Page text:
Grapefruit contains a natural substance called naringenin that could protect people from the so-called metabolic syndrome. Metabolic syndrome includes the main risk factors for cardiovascular disease and diabetes, namely obesity, high blood pressure, problems with blood sugar levels and high cholesterol.
Autor: Dr. med. W. Tönnes
One grapefruit a day
Some earlier studies had already indicated that some components in the grapefruit fruit could have a positive influence on blood fat and blood sugar levels. For example, a study by Israeli researchers (Journal of Agricultural and Food Chemistry, 2006, Vol. 54, pp 1887-1892) showed that people who ate one pink grapefruit a day could reduce their cholesterol levels by 15 percent and their triglyceride levels by as much as 17 percent.
No problems with blood sugar and cholesterol
In the course of another study, researchers at the University of Western Ontario discovered that the flavonoid naringenin (a secondary plant compound), which is abundant in grapefruit, may have a similar effect on blood sugar levels as the hormone insulin.
Naringenin may therefore be able to compensate for the effects of insulin resistance and thus prevent diabetes.
The corresponding laboratory experiment also showed that naringenin prevents the liver from secreting low-density lipoproteins (those that carry the so-called bad LDL cholesterol through the body) and can consequently lower cholesterol levels.
In the latest study published in the journal Diabetes (monthly journal of the American Diabetes Association) ( 1 ), the same team of researchers conducted a follow-up study on this issue. Instead of cell culture experiments, they conducted experiments with mice – not with normal house mice, of course, but with special laboratory mice.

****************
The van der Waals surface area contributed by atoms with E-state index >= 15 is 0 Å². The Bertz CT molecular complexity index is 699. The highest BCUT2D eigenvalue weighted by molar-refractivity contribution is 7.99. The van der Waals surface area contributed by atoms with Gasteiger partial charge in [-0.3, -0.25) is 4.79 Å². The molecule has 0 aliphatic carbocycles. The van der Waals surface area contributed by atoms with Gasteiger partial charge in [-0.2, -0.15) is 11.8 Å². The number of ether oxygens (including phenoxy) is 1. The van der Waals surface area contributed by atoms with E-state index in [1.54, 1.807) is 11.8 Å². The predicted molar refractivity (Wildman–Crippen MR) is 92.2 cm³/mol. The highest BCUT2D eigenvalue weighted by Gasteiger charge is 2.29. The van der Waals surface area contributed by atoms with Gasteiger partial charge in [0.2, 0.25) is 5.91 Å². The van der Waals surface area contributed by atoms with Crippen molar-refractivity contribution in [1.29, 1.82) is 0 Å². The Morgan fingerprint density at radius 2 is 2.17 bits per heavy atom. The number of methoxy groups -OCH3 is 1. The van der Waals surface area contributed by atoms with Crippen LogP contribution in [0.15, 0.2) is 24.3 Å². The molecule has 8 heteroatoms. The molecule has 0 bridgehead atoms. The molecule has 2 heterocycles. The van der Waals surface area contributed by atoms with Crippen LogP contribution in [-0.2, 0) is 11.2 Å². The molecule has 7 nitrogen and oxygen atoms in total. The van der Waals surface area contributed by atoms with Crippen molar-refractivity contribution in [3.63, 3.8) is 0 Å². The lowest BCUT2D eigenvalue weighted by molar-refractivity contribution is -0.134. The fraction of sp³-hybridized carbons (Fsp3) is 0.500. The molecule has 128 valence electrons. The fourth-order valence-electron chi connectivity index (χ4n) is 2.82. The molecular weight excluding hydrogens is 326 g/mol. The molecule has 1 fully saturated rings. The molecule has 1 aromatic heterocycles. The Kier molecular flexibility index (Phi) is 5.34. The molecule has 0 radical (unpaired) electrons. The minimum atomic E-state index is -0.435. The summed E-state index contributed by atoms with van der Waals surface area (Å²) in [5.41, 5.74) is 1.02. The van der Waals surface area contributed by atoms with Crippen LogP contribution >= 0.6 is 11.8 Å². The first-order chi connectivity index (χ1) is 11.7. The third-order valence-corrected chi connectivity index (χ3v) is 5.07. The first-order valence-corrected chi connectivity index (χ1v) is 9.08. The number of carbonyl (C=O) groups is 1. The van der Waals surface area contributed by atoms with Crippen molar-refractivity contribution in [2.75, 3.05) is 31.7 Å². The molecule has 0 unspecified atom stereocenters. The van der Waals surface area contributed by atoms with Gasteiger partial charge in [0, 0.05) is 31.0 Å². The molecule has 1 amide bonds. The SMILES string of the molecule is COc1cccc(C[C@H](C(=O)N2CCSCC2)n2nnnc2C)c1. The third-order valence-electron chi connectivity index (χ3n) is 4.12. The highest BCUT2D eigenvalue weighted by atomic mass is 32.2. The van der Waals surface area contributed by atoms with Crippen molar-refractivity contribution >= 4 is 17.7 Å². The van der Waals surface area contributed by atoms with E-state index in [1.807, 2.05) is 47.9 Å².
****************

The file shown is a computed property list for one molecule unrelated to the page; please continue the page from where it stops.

The animals had been genetically engineered to be born with a deficiency of low-density lipoprotein (LDL) receptors in their livers.
In a healthy body, the harmful LDL cholesterol is normally transported to the liver, where it is recognised by the LDL receptors, taken up into the liver cells, broken down and thus rendered harmless.
Since the poor laboratory mice are deprived of this possibility to break down the harmful LDL cholesterol, their cholesterol levels soon rose significantly. cholesterol levels rose significantly.
When the mice reached eight weeks of age, they were divided into four groups: The first group served as controls and received a normal diet. The second group was given a high-fat diet, the third group was given 1 percent naringenin in addition to the same high-fat diet, and the last group of mice was given a high-fat diet plus 3 percent naringenin.
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